J. Paul Austin
John Paul Austin (February 14, 1915 – December 26, 1985) was Chairman, President and CEO of The Coca-Cola Company. From 1962 to 1981 Austin oversaw the growth of the company from $567 million in sales to a $5.9 billion global force, an unprecedented growth that has not been replicated.
|J. Paul Austin|
February 14, 1915|
LaGrange, Georgia, United States
December 26, 1985 (aged 70)|
Atlanta, Georgia, United States
|Alma mater||Harvard University|
|Known for||President, CEO and Chairman of The Coca-Cola Company (1962 - 1981)|
John Paul Austin was born on February 14, 1915 in LaGrange, Georgia. His father was an executive at Callaway Mills. Austin was educated at Culver Military Academy in Culver, Indiana and Phillips Academy in Andover, Massachusetts.
Austin attended Harvard University for undergraduate studies and graduated in 1937 with a degree in Liberal Arts. While at Harvard he was a member of the rowing team and competed in the 1936 Summer Olympics in Berlin. Austin graduated from Harvard Law School in 1940.
During World War II Austin was a Naval Intelligence Officer. He served on a PT squadron in the Pacific and was uninjured in the friendly fire incident involving PT-346 in April 1944. Austin achieved the rank of lieutenant commander and received the Legion of Merit.
Austin had an unmistakable physical presence, described as 6 feet 2 inches tall and athletic, with broad shoulders and a shock of red hair. In addition to his native English, Austin spoke French, Spanish and Japanese, and could read Italian.
Career with Coca-ColaEdit
Paul Austin was working at the New York law firm of Larkin, Rathbone & Perry when he joined the legal department at Coca-Cola in 1949. Austin began in Chicago where he supervised the buying of bottling plants. He spent five months working at various positions in the plant and as a route salesman. To Austin, this was a path to success in the business.
In Chicago, Austin met Jeane Weed, who was working for Coca-Cola as a secretary. They married in July 1950 and had two sons.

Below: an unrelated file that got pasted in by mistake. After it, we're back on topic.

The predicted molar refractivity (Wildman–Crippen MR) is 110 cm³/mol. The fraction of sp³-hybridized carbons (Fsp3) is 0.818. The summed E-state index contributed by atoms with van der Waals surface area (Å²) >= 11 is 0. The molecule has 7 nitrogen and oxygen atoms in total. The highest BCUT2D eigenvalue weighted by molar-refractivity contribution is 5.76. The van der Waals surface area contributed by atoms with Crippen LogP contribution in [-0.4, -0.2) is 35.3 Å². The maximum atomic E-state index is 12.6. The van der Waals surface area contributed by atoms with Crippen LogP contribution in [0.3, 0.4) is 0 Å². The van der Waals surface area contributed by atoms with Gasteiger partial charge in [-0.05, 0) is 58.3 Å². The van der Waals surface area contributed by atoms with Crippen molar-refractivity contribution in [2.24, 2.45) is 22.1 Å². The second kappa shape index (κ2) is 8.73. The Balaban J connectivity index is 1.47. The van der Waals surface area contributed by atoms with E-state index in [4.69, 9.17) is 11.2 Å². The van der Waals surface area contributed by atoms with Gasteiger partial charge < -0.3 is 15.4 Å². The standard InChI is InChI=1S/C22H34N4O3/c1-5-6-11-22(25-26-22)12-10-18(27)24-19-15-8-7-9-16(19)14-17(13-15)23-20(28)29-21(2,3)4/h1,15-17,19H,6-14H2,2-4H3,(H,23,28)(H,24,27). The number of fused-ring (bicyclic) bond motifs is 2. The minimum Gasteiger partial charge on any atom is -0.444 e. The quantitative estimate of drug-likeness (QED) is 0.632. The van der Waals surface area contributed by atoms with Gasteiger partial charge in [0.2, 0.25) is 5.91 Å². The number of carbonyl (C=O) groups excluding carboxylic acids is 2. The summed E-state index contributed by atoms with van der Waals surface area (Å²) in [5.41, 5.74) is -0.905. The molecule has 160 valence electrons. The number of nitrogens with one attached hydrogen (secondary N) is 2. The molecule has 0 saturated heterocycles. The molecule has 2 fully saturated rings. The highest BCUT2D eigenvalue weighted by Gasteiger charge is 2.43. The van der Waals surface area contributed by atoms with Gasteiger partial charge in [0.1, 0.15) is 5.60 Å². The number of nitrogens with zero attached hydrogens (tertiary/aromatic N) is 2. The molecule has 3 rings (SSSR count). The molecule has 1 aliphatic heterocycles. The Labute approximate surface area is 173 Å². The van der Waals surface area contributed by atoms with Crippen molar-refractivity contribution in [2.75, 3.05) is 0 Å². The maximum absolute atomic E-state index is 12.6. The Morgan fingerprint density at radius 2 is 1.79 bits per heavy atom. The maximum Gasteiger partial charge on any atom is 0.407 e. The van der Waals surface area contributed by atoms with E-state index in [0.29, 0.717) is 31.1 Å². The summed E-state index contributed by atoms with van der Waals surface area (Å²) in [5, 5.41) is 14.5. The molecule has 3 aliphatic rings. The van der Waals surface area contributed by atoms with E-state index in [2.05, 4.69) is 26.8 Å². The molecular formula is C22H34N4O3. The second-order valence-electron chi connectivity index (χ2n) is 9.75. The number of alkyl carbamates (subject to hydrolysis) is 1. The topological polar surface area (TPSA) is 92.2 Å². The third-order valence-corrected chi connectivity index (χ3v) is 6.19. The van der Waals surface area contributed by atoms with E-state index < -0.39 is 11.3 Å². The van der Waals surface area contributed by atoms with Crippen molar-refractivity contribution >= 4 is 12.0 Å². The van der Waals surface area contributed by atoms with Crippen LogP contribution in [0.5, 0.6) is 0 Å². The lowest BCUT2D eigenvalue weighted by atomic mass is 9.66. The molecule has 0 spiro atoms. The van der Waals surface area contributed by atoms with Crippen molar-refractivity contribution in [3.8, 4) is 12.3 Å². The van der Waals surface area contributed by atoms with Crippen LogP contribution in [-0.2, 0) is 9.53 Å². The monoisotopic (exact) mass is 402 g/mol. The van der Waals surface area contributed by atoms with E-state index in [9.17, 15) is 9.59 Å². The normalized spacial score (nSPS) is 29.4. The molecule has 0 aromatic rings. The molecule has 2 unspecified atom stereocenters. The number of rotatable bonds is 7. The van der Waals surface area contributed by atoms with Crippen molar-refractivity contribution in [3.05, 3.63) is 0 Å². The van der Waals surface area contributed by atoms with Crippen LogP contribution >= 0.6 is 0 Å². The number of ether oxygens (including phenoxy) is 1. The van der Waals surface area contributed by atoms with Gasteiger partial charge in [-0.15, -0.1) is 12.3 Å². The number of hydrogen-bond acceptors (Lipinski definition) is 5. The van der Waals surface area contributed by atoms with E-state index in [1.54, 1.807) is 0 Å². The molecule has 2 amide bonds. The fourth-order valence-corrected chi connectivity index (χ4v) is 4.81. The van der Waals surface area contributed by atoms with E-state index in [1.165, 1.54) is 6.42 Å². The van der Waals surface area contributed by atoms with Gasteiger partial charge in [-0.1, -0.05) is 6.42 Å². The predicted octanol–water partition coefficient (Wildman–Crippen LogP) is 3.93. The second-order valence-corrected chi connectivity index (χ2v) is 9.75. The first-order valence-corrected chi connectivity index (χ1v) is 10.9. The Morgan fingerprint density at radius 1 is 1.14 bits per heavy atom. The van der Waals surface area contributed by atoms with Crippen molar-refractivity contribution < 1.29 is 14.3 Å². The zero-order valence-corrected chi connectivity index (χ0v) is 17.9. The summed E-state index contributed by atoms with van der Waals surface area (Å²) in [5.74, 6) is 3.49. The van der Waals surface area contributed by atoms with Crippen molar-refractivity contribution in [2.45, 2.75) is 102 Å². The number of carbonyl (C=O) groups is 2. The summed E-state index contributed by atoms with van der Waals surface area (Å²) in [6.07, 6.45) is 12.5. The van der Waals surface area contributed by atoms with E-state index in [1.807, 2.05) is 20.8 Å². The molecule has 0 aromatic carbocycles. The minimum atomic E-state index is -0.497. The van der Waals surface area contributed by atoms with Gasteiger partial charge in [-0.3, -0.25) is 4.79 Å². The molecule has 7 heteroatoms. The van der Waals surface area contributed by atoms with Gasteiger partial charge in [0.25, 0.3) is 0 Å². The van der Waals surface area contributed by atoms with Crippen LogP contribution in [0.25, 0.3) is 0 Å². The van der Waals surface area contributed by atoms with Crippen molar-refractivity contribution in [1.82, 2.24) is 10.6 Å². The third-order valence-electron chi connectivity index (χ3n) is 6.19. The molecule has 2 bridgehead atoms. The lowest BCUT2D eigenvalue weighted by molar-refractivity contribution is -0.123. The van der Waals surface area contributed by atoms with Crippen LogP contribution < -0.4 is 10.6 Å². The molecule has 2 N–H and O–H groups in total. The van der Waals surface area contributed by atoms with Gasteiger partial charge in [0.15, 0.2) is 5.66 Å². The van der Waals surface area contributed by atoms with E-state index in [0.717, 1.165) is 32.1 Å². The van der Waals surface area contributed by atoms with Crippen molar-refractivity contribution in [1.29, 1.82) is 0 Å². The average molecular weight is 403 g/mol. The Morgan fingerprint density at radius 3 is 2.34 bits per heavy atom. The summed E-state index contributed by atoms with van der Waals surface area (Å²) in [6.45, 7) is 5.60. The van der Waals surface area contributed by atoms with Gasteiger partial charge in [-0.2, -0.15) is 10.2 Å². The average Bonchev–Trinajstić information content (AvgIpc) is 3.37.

In 1950 Austin was named assistant to the president of the Coca-Cola Export Corporation. In 1954 Austin moved to Johannesburg, South Africa to oversee Coca-Cola's operations in Africa, serving as vice president of the export unit. In 1958 Austin returned to Georgia and was named executive vice president of the Coca-Cola Export Corporation, then president in 1959. In May 1961 Austin was elected executive vice president of The Coca-Cola Company.
President, CEO and Chairman of Coca-ColaEdit
In May 1962 Paul Austin was elected president of Coca-Cola, succeeding Lee Talley. He became chief executive officer in 1966, and chairman in 1970. Austin retired from Coca-Cola in 1981 and was succeeded by Roberto Goizueta.
With Austin at the helm, Coca-Cola achieved an unprecedented tenfold growth. Coca-Cola had earnings of $46.7 million on sales of $567 million in 1962 when Austin was elected president. When Austin retired Coca-Cola had earnings of $481 million on sales of $5.9 billion.
Under Austin's leadership, Coca-Cola's advertisements and branding had global impact. The groundbreaking "Hilltop" commercial featuring "I'd Like to Buy the World a Coke" was released in 1971 and has had a long lasting connection with the public.
Expansion of Coca-Cola worldwideEdit
Paul Austin grew Coca-Cola's export markets dramatically, bringing the soft drink to countries that often did not have amicable relations with the United States. Austin brought Fanta Orange to the Soviet Union, ending Pepsi's brief monopoly there. Through meetings with Egyptian President Anwar Sadat, Austin helped restore operations in Egypt after a 12-year boycott. Austin brought Coca-Cola back into Portugal after a 50-year ban on the drink. Austin also brought Coca-Cola to Yemen and Sudan.
Amidst the international expansion, India was the only country to cast out Coca-Cola. In 1977 exports to India stopped because Coca-Cola refuse to divulge its secret recipe to the Indian government.